one concept in juxtaposition or relation to another – such as by quality,
e.g., “wet vs. dry,” quantity, e.g., “large” vs. “small” or by
position, “above vs. below” or “hill vs. valley.” That is, oppositional
perspective challenges you to see multiple points of view, including your
antagonist’s mindset – which may facilitate understanding and empathy or even
give you an advantage in terms of short-term tactics and long-term strategy.
Creative problem solving requires definite feel for details (the trees), but you
also want a sense of the big picture (the forest).
Grappling with polarity encourages the rejection of simplistic “black or white”
and “good or bad” thinking. A capacity to make discriminations, to see shades
of gray (a byproduct perhaps of the tension between forest and tress and other
dichotomies) and, especially, examining both sides of an issue is critical for
being a guide “on the cutting edge.” (And remember, these days, “If you’re not
living on the edge you’re taking up way too much space.”)
d. Blend the Analytic and the Empathic.
Oppositional processing also means building a mind bridge within, that is,
harnessing your masculine and feminine energy, using your head and heart, or
according to one neuropsychological researcher, cultivating “bi-hemispheric
peace of minds.” Of course, the different sides of the brain-personality are
not always in perfect harmony. On a personal level and in the performance
arena, I need time and space for my manic-like, “out there” stage persona. But
I also must have room for being a sometimes melancholy or a frequently
introspective and analytically insightful cave dweller. (Alas, sometimes one
soars then crashes or at least burns or runs out of energy before the
rejuvenation cycle kicks in.) But when I have both these energy – mind and mood
– sources cooking and interacting, when my heated passion is tempered with cool
purpose and hard-earned perspective…then I’m “Touched with Fire” (the title of
psychologist and best-selling author, Kay Redfield Jamison’s book; its subtitle
– “Manic-Depressive Illness and the Artistic Temperament”).
e. Pay Homage to Janus, F.Scott and A. North.
Many in the arts and sciences have recognized the importance of reconciling
seeming opposition to achieve a sense of wholeness or enriched integration, what
Albert Rothenberg called “Janusian Thinking.” This cognitive process was named
for the dual and opposite profiled, Roman deity, Janus, whose image was often
found on gates and doorways. And appropriately, Janus was the god of
“beginnings and endings” and of “leavings and returns.” Consider my Janusian-like
linguistic loop of beginnings and separations: “One must begin to separate…one
must be separate to begin.”
Moving from the mythic, to the more contemporary, thinkers of all stripes,
including Nobel Prize-winning physicist, Alfred North Whitehead and acclaimed 20th
century author, F. Scott Fitzgerald, have embraced the latter’s ideas about the
significance of grappling with opposition: “The test of a first-rate
intelligence is the capacity to hold two opposed ideas in the mind at the same
time and still retain the ability to function. For example, one should see
things as hopeless yet determined to make them otherwise.” Sounds like another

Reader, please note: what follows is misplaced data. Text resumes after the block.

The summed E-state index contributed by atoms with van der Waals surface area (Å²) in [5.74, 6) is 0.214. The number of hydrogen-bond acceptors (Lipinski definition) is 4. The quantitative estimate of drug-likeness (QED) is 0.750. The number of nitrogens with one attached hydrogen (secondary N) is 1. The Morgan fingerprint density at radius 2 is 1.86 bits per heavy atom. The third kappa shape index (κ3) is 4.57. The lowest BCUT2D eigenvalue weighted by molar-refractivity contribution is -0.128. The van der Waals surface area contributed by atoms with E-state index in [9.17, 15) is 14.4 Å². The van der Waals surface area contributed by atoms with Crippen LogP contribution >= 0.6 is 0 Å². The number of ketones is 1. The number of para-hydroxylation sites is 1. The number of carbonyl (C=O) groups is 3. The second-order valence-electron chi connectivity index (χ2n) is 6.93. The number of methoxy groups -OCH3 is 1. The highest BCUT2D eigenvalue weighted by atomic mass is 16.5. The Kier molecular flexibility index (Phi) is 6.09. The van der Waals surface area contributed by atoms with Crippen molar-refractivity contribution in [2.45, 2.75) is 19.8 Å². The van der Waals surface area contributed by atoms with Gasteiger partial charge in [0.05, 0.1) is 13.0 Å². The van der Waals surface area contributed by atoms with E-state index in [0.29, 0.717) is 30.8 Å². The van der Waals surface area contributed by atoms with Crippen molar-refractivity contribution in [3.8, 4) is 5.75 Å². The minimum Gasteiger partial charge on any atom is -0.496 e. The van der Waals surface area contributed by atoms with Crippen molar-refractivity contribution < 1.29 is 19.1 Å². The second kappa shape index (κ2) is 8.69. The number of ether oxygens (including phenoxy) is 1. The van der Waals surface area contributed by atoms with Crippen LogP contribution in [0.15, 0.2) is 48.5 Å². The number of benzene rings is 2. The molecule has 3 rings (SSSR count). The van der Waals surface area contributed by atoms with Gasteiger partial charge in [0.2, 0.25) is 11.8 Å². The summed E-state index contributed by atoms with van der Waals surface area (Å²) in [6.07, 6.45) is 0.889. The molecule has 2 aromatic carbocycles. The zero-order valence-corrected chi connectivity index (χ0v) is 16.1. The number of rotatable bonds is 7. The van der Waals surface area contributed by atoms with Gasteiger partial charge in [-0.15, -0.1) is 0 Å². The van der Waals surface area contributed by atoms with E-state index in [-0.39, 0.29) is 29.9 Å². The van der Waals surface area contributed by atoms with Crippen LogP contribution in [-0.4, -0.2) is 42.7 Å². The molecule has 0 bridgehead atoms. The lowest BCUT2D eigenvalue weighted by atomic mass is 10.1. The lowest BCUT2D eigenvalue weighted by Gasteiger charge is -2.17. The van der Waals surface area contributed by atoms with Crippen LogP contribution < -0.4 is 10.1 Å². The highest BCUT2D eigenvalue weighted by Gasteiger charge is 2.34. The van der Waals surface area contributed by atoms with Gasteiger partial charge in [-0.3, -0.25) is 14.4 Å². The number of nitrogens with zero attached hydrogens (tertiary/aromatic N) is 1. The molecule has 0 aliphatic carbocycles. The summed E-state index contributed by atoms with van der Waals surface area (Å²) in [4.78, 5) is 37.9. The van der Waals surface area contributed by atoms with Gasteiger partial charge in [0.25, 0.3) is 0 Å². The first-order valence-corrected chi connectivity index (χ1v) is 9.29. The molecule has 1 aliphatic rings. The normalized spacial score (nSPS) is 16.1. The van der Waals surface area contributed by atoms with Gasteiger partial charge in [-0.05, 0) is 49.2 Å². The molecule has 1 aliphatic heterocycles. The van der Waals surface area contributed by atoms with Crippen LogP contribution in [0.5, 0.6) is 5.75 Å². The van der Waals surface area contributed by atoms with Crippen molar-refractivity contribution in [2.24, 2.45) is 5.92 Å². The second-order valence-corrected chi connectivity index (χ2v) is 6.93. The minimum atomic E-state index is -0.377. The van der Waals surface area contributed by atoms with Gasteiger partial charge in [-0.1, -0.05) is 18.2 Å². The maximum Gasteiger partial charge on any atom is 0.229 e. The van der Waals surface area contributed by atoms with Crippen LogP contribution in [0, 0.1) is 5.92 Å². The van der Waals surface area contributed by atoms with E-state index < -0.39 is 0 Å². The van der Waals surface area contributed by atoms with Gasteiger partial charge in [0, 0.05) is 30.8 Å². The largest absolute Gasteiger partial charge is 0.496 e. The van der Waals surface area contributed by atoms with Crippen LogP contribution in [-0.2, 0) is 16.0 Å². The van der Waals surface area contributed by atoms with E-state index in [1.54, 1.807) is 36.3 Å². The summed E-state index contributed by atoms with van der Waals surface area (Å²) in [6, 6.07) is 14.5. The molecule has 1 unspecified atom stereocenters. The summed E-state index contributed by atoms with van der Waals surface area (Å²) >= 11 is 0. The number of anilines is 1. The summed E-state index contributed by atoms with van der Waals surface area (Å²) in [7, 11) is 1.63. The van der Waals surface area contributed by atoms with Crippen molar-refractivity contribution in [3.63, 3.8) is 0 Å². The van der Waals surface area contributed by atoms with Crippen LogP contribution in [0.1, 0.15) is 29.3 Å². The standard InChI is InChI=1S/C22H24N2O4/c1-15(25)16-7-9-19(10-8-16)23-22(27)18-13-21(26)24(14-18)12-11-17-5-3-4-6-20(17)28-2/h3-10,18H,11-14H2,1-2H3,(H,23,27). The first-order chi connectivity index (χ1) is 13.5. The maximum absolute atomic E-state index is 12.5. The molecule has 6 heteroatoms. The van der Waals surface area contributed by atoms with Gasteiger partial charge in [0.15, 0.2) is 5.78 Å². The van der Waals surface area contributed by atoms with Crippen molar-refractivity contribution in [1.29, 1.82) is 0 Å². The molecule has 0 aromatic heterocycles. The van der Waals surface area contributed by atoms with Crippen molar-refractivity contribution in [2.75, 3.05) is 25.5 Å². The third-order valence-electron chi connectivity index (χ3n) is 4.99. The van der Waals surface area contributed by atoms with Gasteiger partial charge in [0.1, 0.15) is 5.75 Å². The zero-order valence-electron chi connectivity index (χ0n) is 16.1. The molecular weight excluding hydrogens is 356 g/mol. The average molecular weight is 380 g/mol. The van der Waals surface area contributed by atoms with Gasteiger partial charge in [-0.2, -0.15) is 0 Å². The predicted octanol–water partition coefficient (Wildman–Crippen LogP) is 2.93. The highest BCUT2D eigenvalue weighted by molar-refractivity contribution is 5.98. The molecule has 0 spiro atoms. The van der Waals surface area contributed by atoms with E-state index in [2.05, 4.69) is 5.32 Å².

leading edge mantra!
f. Explore and Express Text and Context.
As a “word artist” – both on the page and on stage – the importance of grappling
with “text” and “context” is inescapable. “Text” is the “on its face” data or
“utility” of a message while one notion of “context” is the envelope of
personal, interpersonal, cultural, historical background or circumstance in
which the message is embedded, thereby providing or coloring it’s full meaning
and significance. The best communicators understand that, in yin-yang fashion,
both text and context along with substance and style and a forest and trees
perspective must be accounted for if real meaning is to be gleaned, or if
“message sent is to be message received.” Can you relate to this vexing example
of one-dimensional information flow: have you ever received directions for
assembling a product with only verbal instructions and no supportive images?
Of course, accurately receiving a message is only half the battle. The cutting
edge communicator is not simply passionate but also knows how to deliver a
message, especially by telling a story. According to Daniel Pink, in his book,
A Whole New Brain, most of our thinking and our knowledge are organized as
stories. Storytelling is the ability to place facts in context and to
deliver them with emotional impact. A story blends high concept and high
touch. Stories are high concept because they sharpen our understanding of one
thing by showing it in the context of something else, a basic tool for
understanding. Of course, when telling stories, especially in our ADHD
culture, consider this Shakespearean maxim – Brevity is the soul of wit.
And I would add, “Wisdom.”
James Lukaszewski, founder of The Lukaszewski Group Inc., a crisis communication
firm, observed in a recent speech: “Telling stories is far more powerful than
all of the studies, analyses, data, and information piled together on any given
subject you can name. Data is debatable; stories permit everyone who hears,
sees, or reads to make up their own minds from their own perspectives. Great
leaders tell great stories. Stories help others learn to be leaders…Be a
storyteller and you'll become known for being helpful, memorable, and a source
of inspiration, insight, as well as self-evident truths."
g. Generate and Tolerate Thesis-Antithesis Tension.
When trying to reconcile the seemingly irreconcilable you may experience what
psychiatrist, Richard Rabkin, called a state of “thrustration,” which I defined
thusly: “Thrustration occurs when you’re torn between thrusting ahead with
direct action and frustration as you haven’t quite put together the pieces of
the puzzle.” Some are not able to tolerate such tension. A truly classic
New Yorker cartoon, playing off the opening lines of A Tale of Two Cities,
forever lampooned the dangers of self-righteous rigidity in the face of seeming
contradiction. A nattily attired, pompous looking publisher standing behind his
power desk begins to chastise a humbly dressed, hat in hand Charles Dickens:
"Really, Mr. Dickens…was it the best of times or was it the worst of times? It
could scarcely have been both!"